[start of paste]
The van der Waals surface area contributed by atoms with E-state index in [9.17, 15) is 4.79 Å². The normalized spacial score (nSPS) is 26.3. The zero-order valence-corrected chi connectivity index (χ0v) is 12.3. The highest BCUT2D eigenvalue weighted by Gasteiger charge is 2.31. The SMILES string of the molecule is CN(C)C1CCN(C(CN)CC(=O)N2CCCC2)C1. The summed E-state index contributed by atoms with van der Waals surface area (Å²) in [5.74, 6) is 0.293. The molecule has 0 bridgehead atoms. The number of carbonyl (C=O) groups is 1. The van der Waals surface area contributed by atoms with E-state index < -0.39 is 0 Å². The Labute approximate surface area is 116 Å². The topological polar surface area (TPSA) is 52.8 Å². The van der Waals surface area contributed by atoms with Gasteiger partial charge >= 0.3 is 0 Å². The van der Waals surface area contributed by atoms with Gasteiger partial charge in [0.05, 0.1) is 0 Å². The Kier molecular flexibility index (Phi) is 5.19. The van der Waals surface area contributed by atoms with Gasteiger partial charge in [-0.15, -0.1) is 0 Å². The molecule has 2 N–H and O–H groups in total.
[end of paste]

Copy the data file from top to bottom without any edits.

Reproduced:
The van der Waals surface area contributed by atoms with E-state index in [9.17, 15) is 4.79 Å². The normalized spacial score (nSPS) is 26.3. The zero-order valence-corrected chi connectivity index (χ0v) is 12.3. The highest BCUT2D eigenvalue weighted by Gasteiger charge is 2.31. The SMILES string of the molecule is CN(C)C1CCN(C(CN)CC(=O)N2CCCC2)C1. The summed E-state index contributed by atoms with van der Waals surface area (Å²) in [5.74, 6) is 0.293. The molecule has 0 bridgehead atoms. The number of carbonyl (C=O) groups is 1. The van der Waals surface area contributed by atoms with E-state index < -0.39 is 0 Å². The Labute approximate surface area is 116 Å². The topological polar surface area (TPSA) is 52.8 Å². The van der Waals surface area contributed by atoms with Gasteiger partial charge >= 0.3 is 0 Å². The van der Waals surface area contributed by atoms with Gasteiger partial charge in [0.05, 0.1) is 0 Å². The Kier molecular flexibility index (Phi) is 5.19. The van der Waals surface area contributed by atoms with Gasteiger partial charge in [-0.15, -0.1) is 0 Å². The molecule has 2 N–H and O–H groups in total.